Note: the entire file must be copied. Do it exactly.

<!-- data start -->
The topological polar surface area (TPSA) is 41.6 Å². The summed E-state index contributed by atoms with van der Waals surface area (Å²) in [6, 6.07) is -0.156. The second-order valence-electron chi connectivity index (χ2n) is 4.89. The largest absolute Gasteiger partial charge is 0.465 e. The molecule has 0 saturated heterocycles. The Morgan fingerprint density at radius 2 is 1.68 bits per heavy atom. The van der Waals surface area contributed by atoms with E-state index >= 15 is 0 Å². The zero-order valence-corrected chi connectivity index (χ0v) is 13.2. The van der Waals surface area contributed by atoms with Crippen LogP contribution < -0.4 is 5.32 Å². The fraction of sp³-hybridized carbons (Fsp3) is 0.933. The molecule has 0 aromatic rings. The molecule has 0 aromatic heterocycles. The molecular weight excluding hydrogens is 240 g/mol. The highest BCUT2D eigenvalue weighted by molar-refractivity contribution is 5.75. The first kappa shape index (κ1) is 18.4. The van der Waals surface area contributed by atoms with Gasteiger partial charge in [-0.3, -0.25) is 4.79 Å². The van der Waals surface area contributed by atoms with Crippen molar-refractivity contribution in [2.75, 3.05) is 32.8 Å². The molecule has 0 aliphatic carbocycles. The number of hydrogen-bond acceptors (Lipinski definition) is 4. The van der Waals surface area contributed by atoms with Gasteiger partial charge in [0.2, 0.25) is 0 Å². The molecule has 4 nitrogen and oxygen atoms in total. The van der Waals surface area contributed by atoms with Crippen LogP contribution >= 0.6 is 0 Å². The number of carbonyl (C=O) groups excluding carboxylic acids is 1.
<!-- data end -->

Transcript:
The topological polar surface area (TPSA) is 41.6 Å². The summed E-state index contributed by atoms with van der Waals surface area (Å²) in [6, 6.07) is -0.156. The second-order valence-electron chi connectivity index (χ2n) is 4.89. The largest absolute Gasteiger partial charge is 0.465 e. The molecule has 0 saturated heterocycles. The Morgan fingerprint density at radius 2 is 1.68 bits per heavy atom. The van der Waals surface area contributed by atoms with E-state index >= 15 is 0 Å². The zero-order valence-corrected chi connectivity index (χ0v) is 13.2. The van der Waals surface area contributed by atoms with Crippen LogP contribution < -0.4 is 5.32 Å². The fraction of sp³-hybridized carbons (Fsp3) is 0.933. The molecule has 0 aromatic rings. The molecule has 0 aromatic heterocycles. The molecular weight excluding hydrogens is 240 g/mol. The highest BCUT2D eigenvalue weighted by molar-refractivity contribution is 5.75. The first kappa shape index (κ1) is 18.4. The van der Waals surface area contributed by atoms with Gasteiger partial charge in [-0.3, -0.25) is 4.79 Å². The van der Waals surface area contributed by atoms with Crippen molar-refractivity contribution in [2.75, 3.05) is 32.8 Å². The molecule has 0 aliphatic carbocycles. The number of hydrogen-bond acceptors (Lipinski definition) is 4. The van der Waals surface area contributed by atoms with Gasteiger partial charge in [0.2, 0.25) is 0 Å². The molecule has 4 nitrogen and oxygen atoms in total. The van der Waals surface area contributed by atoms with Crippen LogP contribution >= 0.6 is 0 Å². The number of carbonyl (C=O) groups excluding carboxylic acids is 1.